Many students think that a compact object (such as a ball or a stone) falls at a constant speed which depends on how heavy it is
The following worksheets may help to identify whether students hold this particular misconception.
For more information, see the University of York EPSE website.
Resources to Address This
Estimate of acceleration due to gravity using pulsed water drops (11-16)
This experiment is one of the most delightful demonstrations in physics and well worth the effort of assembling the equipment.View Resource
- Halloun, I. A. and Hestenes, D. () Common sense concepts about motion. American Journal of Physics, 53 (11), 1056-1065.
Many students incorrectly believe that moving objects must be experiencing a driving force and that a constant force will cause uniform motion rather than acceleration. This research shows that these ideas need to be challenged repeatedly, using a wide range of examples and demonstrations for students to start to move towards scientific descriptions.
- Dilber, R.; Karaman, I. and Duzgun, B. () High school students' understanding of projectile motion concepts. Educational Research and Evaluation, 15 (3), 203-222.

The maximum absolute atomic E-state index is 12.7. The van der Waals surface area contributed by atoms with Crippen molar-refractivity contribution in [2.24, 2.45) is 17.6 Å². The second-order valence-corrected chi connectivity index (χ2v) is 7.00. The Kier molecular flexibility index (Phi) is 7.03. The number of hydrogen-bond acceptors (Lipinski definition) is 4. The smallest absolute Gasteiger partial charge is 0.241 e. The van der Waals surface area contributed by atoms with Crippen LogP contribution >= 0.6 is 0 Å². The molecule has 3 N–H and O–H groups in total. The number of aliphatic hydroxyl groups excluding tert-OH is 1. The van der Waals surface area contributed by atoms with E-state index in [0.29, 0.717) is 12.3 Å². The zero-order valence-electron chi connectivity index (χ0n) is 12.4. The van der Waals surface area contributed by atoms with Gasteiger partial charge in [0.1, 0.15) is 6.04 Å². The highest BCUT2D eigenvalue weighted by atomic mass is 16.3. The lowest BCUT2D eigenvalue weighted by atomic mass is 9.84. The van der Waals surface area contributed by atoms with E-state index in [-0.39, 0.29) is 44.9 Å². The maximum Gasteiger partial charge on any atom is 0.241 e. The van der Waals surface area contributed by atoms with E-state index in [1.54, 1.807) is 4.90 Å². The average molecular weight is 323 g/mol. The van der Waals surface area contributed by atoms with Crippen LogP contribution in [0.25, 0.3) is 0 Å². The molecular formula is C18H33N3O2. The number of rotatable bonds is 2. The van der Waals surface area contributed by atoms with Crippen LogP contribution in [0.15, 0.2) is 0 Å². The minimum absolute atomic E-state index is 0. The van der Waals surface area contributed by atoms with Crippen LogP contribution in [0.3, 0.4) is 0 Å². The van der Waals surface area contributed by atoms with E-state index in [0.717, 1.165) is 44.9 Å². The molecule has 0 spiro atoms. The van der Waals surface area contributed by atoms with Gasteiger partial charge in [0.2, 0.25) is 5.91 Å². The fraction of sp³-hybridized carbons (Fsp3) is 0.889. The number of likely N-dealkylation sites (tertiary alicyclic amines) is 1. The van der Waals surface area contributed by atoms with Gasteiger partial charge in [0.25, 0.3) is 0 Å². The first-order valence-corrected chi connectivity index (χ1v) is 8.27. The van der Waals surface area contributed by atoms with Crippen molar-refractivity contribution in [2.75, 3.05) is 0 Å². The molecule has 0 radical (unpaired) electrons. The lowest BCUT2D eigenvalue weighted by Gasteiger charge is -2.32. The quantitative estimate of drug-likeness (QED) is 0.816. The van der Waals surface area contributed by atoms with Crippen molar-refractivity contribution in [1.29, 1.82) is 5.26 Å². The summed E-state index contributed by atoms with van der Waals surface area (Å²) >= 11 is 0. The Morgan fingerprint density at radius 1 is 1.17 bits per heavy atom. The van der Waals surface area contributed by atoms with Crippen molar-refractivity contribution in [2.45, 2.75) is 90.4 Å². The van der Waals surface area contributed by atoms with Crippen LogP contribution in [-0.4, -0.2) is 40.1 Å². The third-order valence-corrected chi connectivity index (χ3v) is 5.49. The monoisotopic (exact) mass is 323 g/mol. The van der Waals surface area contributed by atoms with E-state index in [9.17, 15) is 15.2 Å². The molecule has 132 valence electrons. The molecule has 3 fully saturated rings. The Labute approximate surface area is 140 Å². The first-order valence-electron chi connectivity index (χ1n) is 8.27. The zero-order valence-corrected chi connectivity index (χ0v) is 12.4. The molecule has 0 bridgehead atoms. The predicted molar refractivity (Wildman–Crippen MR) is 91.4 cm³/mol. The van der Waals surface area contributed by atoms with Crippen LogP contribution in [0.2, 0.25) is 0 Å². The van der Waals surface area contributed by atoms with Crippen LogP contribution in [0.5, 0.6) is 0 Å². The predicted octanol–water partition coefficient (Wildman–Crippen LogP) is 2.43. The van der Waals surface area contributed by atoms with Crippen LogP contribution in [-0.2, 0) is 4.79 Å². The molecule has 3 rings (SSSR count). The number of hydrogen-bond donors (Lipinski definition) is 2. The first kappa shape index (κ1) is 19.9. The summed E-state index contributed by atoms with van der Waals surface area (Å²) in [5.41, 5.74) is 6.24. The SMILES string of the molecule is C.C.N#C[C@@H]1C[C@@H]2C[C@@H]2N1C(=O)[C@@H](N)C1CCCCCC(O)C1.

Addressing misconceptions students have about motion can be difficult, especially more complex ideas such as projectile motion. This study demonstrates that interventions can be effective if they are designed to challenge misconceptions explicitly. Simulations can be very beneficial in this process as they allow students to more easily visualise forces and discuss how they affect motion.
- Gunstone, R. F. and White, R. T. () Understanding of Gravity. Science Education, 65 (3), 291-299.
This study presented a sample of first-year physics undergraduates at Monash University, Australia, with eight physical situations. The students were asked to predict what would happen if a specific action was taken. The action was then taken, and the subjects were asked to explain any discrepancies between their prediction and the result.